– Alexis de Tocqueville 1835!

      Like

    • 17 April 2012 1:29 pm

      It’s wonderful when people so quickly contribute material to prove the validity of a post. As Aesop does here. Central casting will call soon offering a role in FM – the movie.

      I and so many others document the ills of the American polity, showing how they’re growing (like cancer). How they have few or no precedents in US history, and violate the fundamental aspects of our system. In reply Aesop hums loudly and tigthly closes his eyes. Now all is well.

      (1) “We have never lived in an optimal society without challenge.”

      This is the historical version of Zeno’s Paradox. Conditions have never been perfect, so conditions cannot grow worse. This comment is not only beyond rebuttal, it’s beyond parody.

      (2) “If we are to believe that simple selfishness motivates the dark 1%’ers”

      Are there any examples in history of groups striving for wealth and power in their societies, and gaining so much that it proves destabilizing? Apparently not on Aesop’s world! The very idea is silly! Aesop then follows with a little pop philosophy, and an irrelevant quote from de Tocqueville to provide some intellectual gloss. QED! Nothing to worry about!

      (3) “FM’s nihilistic view of the general population”

      That word does not mean what Aesop thinks it means. In the common sense, nihilism is the belief that life has no objective meaning, purpose, or value. Stating that the US people are following a historically common process of decay is not ninilism. Esp when advocating reforms to restore the Repubic, and concluding with hope: “There is still time to change.”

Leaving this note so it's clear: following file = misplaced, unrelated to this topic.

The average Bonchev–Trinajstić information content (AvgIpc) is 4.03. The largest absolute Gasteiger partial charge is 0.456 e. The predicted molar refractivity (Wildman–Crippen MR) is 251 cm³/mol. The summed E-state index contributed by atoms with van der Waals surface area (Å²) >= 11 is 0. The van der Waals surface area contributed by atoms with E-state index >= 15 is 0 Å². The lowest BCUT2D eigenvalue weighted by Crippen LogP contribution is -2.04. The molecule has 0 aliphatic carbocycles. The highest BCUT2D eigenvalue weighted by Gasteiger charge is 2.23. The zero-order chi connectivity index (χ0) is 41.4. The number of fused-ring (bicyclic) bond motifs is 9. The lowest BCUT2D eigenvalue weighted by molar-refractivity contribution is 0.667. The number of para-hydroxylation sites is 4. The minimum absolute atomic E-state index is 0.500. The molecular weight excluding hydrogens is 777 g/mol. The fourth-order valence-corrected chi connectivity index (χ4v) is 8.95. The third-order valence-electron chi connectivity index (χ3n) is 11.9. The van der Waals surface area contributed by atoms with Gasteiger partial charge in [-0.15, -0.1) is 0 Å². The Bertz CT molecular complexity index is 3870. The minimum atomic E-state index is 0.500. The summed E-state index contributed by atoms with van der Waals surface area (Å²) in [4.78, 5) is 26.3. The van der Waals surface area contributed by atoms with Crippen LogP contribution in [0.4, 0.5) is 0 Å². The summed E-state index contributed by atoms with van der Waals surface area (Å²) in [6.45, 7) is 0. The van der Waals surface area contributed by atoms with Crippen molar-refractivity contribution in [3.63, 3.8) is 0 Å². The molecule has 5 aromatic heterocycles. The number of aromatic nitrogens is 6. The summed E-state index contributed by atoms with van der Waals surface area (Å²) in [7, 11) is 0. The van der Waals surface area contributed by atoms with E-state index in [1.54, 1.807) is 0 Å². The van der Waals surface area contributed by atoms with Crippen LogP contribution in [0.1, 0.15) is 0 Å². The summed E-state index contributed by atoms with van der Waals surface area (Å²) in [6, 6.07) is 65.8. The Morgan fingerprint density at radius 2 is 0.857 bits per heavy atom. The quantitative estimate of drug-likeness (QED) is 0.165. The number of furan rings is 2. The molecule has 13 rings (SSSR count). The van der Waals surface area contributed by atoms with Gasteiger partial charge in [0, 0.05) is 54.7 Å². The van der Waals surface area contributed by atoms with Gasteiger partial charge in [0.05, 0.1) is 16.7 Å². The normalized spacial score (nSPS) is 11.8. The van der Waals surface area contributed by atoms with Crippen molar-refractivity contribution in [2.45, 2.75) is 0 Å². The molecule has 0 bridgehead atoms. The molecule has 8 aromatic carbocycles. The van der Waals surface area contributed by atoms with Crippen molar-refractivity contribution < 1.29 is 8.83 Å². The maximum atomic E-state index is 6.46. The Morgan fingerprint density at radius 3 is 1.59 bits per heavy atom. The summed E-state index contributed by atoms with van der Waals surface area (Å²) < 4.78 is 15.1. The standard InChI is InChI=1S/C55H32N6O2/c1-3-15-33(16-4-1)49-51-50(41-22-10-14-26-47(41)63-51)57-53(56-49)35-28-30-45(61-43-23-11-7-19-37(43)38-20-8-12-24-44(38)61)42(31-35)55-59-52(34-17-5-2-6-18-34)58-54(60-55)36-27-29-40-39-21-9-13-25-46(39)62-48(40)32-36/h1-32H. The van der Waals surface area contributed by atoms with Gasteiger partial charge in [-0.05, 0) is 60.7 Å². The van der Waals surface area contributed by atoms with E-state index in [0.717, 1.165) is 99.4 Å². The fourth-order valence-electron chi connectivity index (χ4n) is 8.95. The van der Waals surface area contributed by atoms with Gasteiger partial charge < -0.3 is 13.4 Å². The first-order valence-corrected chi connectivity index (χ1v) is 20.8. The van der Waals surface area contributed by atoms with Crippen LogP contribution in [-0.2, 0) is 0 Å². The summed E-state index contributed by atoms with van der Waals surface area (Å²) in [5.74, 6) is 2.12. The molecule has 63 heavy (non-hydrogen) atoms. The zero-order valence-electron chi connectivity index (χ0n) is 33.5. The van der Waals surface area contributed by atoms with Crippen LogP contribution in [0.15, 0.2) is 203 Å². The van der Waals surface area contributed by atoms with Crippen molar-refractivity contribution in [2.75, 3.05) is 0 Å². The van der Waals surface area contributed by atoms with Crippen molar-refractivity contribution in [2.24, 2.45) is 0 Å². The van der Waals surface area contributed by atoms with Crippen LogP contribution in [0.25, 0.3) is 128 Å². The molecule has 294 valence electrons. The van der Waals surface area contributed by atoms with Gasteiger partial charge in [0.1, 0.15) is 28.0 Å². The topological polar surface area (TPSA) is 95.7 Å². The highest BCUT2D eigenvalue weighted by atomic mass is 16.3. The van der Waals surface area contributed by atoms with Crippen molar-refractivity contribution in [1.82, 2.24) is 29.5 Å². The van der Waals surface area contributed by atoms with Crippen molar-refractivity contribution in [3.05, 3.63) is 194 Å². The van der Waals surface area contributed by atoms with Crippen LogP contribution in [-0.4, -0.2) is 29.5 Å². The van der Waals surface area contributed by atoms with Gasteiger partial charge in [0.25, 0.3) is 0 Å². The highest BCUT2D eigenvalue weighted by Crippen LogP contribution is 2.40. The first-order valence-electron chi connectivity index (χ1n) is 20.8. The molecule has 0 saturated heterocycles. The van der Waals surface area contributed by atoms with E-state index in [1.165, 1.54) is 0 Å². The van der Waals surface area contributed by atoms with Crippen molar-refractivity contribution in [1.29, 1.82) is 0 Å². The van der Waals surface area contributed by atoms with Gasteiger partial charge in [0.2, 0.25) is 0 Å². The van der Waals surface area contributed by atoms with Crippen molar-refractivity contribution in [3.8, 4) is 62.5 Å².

Like

    • Aesop permalink
      17 April 2012 5:29 pm

      It is fun to read the obligatory patronizing tone so prevalent in the bloviations sponsored here. It certainly seems a ‘tell’ when one tugs at the web of neatly packaged circular logic FM has developed.

      Feel free to disregard any attempt to simplify the Rube Goldberg approach and file it under the “They” category. Any shred of evidence would be considered an anomaly buy such a profound thinker who has pinpointed the enemy of “them”. Maybe in a later post FM can call “them” out by name.

      “document the ills of the American polity, showing how they’re growing (like cancer)”
      Defining citizens as a cancer is a common theme, hardly and advocation for reform, possibly an incitement to destruction.

      “This is the historical version of Zeno’s Paradox”

      Pretty weak write off, considering the proposal in the piece is that all of humanity follows a cyclical routine from inspiration, to entanglement, to demise. A great natural observation with no room for alternate endings/beginnings.

      I don’t understand how de Tocqueville is irrelevant when the content of the chapter deals selfishness v. individualism. Selfishness being the prescribed classification “The American people appear to have evolved through this series into stages 5 and 6.” of Tytler’s Chinese finger puzzle.

      “Are there any examples in history of groups striving for wealth and power in their societies, and gaining so much that it proves destabilizing? Apparently not on Aesop’s world! ”

      This use of projection is sad: (I am sure you were chuckling as the buttons clicked below your fingers)

      In the real world, our constitutional experiment is the anomaly, the outlier to the common cycles of less free forms of governance attempted throughout history. I would argue that Americans have, from the beginning, lived somewhere between liberty and apathy, and only when the individual liberty is threatened apathy turns to courage.

      Like

    • 18 April 2012 3:42 am

      (1) “Defining citizens as a cancer is a common theme”

      Wrong. The comment says ““document the ills of the American polity, showing how they’re growing (like cancer)”. The ills of the polity are growing like cancer, not the citizens growing like cancer.

      (2) “I don’t understand how de Tocqueville is irrelevant when the content of the chapter deals selfishness v. individualism. Selfishness being the prescribed classification [of stages 5 and 6].”